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Maurice Samuels, Senior Evaluation Officer, discusses how selecting measures of impact, context, and outcomes for evaluation reflects values and creates accountability.


 

One of the ways in which we live our values of informed and inclusive decision making is through measurement. It is important in helping us to learn about the “so what” of our work. It gives us insights to determine if we are on track to reach our intended outcomes and impacts, understand what is working, and identify external factors that are hindering progress.

Measurement is an important tool in helping us to assess the progress of a strategy; it is equally important in helping us rearrange power dynamics and recognize our privilege. Because we use measurement for learning, it inherently holds us accountable for the changes we seek and the degree to which we are living our values. Measurement and accountability proceed arm-in-arm as they are needed for us to make the most informed decisions.
 

Reliable and Realistic Measures

We do not develop the measures in a vacuum but customize our metrics to a strategy. Our process is inclusive, using feedback loops to include diverse perspectives. We intentionally call on the expertise of our grantees, internal and external advisors, Board, and evaluation and learning partners to select measures that are reliable and realistic.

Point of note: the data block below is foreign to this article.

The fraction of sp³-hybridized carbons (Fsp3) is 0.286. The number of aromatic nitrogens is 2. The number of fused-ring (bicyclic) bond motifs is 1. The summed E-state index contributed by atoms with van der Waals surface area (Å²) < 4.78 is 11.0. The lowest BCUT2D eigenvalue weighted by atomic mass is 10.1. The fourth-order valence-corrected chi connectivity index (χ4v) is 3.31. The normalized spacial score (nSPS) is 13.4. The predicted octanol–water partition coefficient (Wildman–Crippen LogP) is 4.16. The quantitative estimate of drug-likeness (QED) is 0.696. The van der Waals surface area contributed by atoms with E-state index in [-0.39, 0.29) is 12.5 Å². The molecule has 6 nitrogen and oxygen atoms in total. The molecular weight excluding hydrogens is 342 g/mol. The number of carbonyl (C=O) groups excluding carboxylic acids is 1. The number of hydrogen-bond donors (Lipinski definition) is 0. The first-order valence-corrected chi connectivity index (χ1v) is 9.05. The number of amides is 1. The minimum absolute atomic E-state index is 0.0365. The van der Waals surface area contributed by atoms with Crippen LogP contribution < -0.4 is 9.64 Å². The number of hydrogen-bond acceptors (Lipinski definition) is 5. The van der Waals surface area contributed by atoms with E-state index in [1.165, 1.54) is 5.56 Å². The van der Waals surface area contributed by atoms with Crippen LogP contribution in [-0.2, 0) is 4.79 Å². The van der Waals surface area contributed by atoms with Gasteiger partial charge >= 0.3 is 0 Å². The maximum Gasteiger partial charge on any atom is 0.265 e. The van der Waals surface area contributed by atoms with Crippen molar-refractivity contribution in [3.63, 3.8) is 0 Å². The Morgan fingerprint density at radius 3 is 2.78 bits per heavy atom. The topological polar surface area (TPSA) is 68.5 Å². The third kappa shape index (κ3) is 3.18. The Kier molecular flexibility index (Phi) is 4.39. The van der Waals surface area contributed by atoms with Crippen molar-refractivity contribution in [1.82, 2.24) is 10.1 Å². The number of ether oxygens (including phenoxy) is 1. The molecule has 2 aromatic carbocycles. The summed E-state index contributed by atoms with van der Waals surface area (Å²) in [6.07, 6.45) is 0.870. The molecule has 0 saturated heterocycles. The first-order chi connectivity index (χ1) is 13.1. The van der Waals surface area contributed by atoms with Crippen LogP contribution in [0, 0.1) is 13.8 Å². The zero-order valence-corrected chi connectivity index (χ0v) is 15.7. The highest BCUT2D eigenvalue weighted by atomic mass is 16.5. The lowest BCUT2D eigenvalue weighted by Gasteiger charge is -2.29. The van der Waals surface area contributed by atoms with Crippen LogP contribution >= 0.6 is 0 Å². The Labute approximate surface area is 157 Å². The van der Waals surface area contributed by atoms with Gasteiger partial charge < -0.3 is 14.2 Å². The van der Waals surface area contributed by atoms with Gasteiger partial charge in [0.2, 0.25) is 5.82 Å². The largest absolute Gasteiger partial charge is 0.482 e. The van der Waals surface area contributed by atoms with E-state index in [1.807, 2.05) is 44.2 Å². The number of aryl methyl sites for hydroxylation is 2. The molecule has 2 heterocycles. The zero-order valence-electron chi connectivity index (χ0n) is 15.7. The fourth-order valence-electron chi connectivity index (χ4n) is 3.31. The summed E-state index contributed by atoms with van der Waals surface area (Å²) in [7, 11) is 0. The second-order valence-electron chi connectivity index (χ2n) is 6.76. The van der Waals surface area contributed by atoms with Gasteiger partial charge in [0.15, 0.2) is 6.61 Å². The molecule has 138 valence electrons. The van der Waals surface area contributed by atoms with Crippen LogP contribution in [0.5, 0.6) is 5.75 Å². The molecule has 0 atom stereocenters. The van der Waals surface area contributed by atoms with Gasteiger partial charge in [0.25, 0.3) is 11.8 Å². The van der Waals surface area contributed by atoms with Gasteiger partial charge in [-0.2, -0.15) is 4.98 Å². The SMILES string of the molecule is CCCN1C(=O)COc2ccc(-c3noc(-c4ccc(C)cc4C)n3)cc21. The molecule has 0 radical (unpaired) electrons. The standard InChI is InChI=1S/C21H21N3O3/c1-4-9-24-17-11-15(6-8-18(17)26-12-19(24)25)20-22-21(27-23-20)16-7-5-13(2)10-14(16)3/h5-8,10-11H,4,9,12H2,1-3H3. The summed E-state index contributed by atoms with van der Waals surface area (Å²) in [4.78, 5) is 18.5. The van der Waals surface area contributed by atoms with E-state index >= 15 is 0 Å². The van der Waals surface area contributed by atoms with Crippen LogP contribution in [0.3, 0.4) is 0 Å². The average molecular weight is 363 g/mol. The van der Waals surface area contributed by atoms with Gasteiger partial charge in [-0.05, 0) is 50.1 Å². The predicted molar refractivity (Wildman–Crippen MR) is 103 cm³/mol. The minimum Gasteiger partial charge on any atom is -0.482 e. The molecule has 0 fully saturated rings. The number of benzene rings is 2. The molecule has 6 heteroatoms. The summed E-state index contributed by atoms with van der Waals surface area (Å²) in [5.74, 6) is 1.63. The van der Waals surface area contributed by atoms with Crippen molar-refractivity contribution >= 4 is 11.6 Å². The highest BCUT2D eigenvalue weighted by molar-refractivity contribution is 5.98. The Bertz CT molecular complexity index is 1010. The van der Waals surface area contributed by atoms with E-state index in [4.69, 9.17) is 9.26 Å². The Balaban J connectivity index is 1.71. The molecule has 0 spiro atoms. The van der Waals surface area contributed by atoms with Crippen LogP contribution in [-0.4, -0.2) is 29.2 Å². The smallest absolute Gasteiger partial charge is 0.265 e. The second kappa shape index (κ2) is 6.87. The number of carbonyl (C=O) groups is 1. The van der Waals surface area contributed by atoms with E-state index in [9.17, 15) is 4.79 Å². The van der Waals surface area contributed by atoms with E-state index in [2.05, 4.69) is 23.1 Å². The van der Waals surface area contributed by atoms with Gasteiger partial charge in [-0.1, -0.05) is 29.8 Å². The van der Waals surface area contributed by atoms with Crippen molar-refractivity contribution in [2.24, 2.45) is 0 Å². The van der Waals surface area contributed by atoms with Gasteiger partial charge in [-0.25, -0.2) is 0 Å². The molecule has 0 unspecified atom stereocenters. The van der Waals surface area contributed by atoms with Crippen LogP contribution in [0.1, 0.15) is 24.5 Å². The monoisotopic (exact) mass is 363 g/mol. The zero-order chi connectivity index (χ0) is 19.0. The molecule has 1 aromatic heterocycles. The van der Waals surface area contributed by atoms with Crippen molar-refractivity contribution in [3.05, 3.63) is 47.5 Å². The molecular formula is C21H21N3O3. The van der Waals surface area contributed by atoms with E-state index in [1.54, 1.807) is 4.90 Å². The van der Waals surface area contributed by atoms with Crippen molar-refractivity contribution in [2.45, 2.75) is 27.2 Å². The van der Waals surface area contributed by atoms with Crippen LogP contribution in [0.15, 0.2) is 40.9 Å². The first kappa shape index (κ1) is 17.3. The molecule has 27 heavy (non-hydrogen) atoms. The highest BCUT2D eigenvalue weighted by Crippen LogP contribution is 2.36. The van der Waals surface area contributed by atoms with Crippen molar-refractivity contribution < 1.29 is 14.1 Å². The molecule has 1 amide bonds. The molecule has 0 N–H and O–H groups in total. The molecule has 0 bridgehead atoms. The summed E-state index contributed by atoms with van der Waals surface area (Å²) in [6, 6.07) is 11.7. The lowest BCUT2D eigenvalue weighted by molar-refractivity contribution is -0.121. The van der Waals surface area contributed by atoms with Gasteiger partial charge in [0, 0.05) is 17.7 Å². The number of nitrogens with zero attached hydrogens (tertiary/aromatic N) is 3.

To accomplish this, we ask ourselves several questions in the process of deciding what to measure, such as:

  • Who, what, and where do we want change?
  • When do we expect change to occur?
  • What is the vantage point (e.g., systems, policies)?
  • What are the contextual and cultural factors at play?
  • What types of data yield the most useful information?

Each evaluation has outcome, impact, and contextual measures. Outcome measures are used for information on the work on-the-ground and close to our funding and support. Impact measures inform us about the ultimate contributions of our work. We know there are external factors that can hinder progress, so we select a handful of measures that inform us about the context we are working in. We follow each from baseline to the end of a strategy, though some may can change based on evolving circumstances.
 

Measurement Case Study

Since 2015, in our Criminal Justice evaluation, for example, measurement has been used to determine progress towards reducing jail populations, creating a fair and just use of jails, perception about jails, and increasing the number of jurisdictions undertaking reform.

Outcome measures have given us information on jail populations: admissions, racial and ethnic disparities, length of stay, and flow into prisons. We compare grantee sites to themselves overtime, to each other, and to similar jurisdictions overtime.

For impact measures, we are following national jail trends, the national conversation about jails, and how criminal justice reform is spreading across the country. We use a variety of methods—such as polling, media scans, and surveys—to determine if implemented reforms are reducing jail populations, particularly for overrepresented populations, like Black, Native Americans, and Brown people.

And we follow contextual measures, such as public safety and county expenditures, to give us the information we need to identify the consequence of changes to criminal justice systems at our sites and nationally.

We know that the measures selected will not be perfect and have limitations, so we revisit a them periodically to determine if it is providing us useful and actionable information. This increases the likelihood that the decisions we reach are well informed and align with our values and goals.

Source of original article:John D. and Catherine T. MacArthur Foundation (www.macfound.org).
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